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Ancient Roman Durable Concrete Recipe Found

We’ve long known that Romans knew how to make highly durable concrete structures. After all, many of their concrete structures, like the Parthenon, are still standing. The Pantheon was built 2,000 years ago and its roof is still the world’s largest unreinforced concrete dome.

ABC News in Australia has posted that scientists have finally discovered how they did it. Here’s some of what it says:

So how has Roman concrete outlasted the empire, while modern concrete mixtures erode within decades of being exposed to seawater?

Scientists have uncovered the chemistry behind how Roman sea walls and harbour piers resisted the elements, and what modern engineers could learn from it.

Romans built their sea walls from a mixture of lime (calcium oxide), volcanic rocks and volcanic ash, a study, published in the journal American Mineralogist, found.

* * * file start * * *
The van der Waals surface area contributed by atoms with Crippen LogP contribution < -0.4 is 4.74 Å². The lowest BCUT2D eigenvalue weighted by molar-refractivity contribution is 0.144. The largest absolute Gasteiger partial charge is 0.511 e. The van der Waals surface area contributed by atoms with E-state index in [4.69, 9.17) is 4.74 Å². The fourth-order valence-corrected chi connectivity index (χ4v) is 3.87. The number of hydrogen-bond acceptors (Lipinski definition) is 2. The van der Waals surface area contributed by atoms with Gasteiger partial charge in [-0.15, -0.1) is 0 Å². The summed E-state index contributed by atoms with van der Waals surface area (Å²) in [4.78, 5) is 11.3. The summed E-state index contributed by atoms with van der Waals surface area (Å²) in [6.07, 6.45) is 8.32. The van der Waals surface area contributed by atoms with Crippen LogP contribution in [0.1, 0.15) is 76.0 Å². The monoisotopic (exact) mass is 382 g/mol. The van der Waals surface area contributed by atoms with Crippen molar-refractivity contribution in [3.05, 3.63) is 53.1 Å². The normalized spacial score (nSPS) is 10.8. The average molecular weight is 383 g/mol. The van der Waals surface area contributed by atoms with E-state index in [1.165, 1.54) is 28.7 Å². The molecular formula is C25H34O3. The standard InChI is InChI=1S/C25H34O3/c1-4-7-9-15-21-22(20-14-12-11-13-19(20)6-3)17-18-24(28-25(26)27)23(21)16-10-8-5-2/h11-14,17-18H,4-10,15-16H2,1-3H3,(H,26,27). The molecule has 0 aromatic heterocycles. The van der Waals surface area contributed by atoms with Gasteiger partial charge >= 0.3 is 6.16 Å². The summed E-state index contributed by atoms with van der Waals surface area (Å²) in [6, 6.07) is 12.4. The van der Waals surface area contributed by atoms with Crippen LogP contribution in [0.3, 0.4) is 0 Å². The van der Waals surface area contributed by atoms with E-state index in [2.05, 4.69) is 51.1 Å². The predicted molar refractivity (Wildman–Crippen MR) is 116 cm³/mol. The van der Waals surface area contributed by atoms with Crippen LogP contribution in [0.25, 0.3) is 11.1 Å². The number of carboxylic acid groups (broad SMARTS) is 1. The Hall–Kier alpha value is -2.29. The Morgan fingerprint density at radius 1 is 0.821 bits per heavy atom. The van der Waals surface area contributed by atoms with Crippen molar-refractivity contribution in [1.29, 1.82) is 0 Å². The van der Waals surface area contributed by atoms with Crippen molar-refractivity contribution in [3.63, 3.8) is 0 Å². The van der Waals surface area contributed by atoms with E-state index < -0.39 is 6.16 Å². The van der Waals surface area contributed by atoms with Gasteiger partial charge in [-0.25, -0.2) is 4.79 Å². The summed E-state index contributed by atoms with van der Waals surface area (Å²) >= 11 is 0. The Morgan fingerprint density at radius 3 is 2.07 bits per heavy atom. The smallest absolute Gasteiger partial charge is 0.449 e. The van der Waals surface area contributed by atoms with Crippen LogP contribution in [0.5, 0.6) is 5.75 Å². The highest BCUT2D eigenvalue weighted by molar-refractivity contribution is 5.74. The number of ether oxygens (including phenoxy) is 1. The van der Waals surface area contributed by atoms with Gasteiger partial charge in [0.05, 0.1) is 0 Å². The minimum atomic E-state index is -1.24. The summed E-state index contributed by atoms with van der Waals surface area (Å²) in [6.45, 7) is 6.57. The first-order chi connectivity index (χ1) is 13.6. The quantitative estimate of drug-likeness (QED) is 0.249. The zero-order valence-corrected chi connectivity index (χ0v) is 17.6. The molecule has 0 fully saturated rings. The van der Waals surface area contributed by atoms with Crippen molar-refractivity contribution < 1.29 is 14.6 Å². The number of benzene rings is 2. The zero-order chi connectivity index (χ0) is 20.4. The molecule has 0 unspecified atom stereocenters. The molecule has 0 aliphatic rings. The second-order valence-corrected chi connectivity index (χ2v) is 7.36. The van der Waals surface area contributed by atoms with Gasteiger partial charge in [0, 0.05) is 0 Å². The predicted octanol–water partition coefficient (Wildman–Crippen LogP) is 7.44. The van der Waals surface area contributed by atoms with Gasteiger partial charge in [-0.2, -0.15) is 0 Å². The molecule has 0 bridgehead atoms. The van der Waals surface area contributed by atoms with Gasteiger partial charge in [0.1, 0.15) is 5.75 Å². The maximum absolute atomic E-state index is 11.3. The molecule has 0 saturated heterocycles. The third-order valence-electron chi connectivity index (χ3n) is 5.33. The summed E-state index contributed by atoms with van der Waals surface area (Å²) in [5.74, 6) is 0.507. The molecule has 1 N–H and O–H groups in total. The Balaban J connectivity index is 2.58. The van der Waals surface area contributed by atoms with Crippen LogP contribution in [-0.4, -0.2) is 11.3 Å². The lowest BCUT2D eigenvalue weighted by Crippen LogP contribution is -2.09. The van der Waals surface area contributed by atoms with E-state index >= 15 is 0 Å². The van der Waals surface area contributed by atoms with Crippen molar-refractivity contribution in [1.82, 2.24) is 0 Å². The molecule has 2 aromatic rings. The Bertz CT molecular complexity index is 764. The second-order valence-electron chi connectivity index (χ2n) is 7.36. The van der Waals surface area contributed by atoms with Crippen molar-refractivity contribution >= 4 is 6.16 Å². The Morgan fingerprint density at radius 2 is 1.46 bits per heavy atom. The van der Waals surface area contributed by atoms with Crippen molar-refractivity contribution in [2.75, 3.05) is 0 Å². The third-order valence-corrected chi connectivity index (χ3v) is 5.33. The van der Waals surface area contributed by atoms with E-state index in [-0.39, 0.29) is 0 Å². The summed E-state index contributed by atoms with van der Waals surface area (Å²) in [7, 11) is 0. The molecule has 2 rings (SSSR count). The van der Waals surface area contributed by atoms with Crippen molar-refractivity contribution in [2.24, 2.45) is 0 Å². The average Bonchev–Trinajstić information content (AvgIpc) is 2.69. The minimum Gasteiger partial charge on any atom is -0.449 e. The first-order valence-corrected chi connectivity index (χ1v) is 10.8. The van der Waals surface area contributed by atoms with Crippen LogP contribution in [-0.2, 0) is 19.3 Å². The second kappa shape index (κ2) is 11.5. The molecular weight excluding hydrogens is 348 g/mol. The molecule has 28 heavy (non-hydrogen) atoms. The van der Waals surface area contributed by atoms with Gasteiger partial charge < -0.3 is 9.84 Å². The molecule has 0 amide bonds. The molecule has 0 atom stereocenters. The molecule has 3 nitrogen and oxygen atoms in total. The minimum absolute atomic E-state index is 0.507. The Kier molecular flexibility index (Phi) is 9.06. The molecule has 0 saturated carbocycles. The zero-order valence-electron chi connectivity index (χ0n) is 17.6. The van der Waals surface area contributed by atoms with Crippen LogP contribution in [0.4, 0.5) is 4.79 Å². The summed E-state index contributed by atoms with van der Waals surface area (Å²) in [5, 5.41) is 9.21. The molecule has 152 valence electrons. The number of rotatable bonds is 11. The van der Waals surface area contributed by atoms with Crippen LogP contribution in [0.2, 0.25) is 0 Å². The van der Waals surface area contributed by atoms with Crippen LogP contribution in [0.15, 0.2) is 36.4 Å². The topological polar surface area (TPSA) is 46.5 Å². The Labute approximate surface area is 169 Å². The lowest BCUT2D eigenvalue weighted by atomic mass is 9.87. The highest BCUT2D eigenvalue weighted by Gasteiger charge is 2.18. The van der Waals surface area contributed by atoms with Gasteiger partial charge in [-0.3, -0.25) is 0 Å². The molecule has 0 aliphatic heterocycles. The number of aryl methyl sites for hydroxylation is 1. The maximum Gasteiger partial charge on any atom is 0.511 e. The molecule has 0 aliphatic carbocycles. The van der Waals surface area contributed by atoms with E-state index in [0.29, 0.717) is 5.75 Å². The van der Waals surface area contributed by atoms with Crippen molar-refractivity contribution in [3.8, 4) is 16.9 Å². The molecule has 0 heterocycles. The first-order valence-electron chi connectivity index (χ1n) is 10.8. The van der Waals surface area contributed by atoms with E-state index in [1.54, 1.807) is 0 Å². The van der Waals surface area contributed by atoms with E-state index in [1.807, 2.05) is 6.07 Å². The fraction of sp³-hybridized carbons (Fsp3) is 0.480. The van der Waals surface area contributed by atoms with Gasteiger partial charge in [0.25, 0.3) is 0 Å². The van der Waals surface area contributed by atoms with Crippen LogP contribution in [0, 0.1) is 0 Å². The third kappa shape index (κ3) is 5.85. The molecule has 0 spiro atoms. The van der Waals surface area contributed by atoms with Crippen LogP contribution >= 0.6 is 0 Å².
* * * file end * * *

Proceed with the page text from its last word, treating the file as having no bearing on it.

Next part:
Elements within the volcanic material reacted with sea water to strengthen the concrete structure and prevent cracks from growing over time.

So how does it work?

Scientists previously discovered Roman concrete contained aluminous tobermorite, a rare mineral that is hard to produce.

A map of Italy indicating where the researchers drilled for concrete

The tobermorite formed within the Roman concrete early on, as seawater reacted with the mixture to generate heat.

Now a more detailed examination of the chemistry of the concrete showed significant amounts of that rare mineral growing out of another mineral naturally found in volcanic rock called phillipsite.

The long-term exposure of the concrete to seawater caused both the tobermorite and phillipsite to crystallise throughout the concrete.

These prevented cracks from forming, therefore reinforcing the concrete over time.

The researchers said this could lead to more environmentally friendly ways of modern concrete construction, but warned it may take years before the precise Roman mixture was discovered.

“I think [the research] opens up a completely new perspective for how concrete can be made,” Dr Jackson said.

“That what we consider corrosion processes can actually produce extremely beneficial mineral cement and lead to continued resilience, in fact, enhanced perhaps resilience over time.”


Photo: Ancient Roman concrete harbors and the project’s drill sites, as indicated by the green circles. Volcanic districts are indicated by red triangles. Photo courtesy Marie Jackson et al

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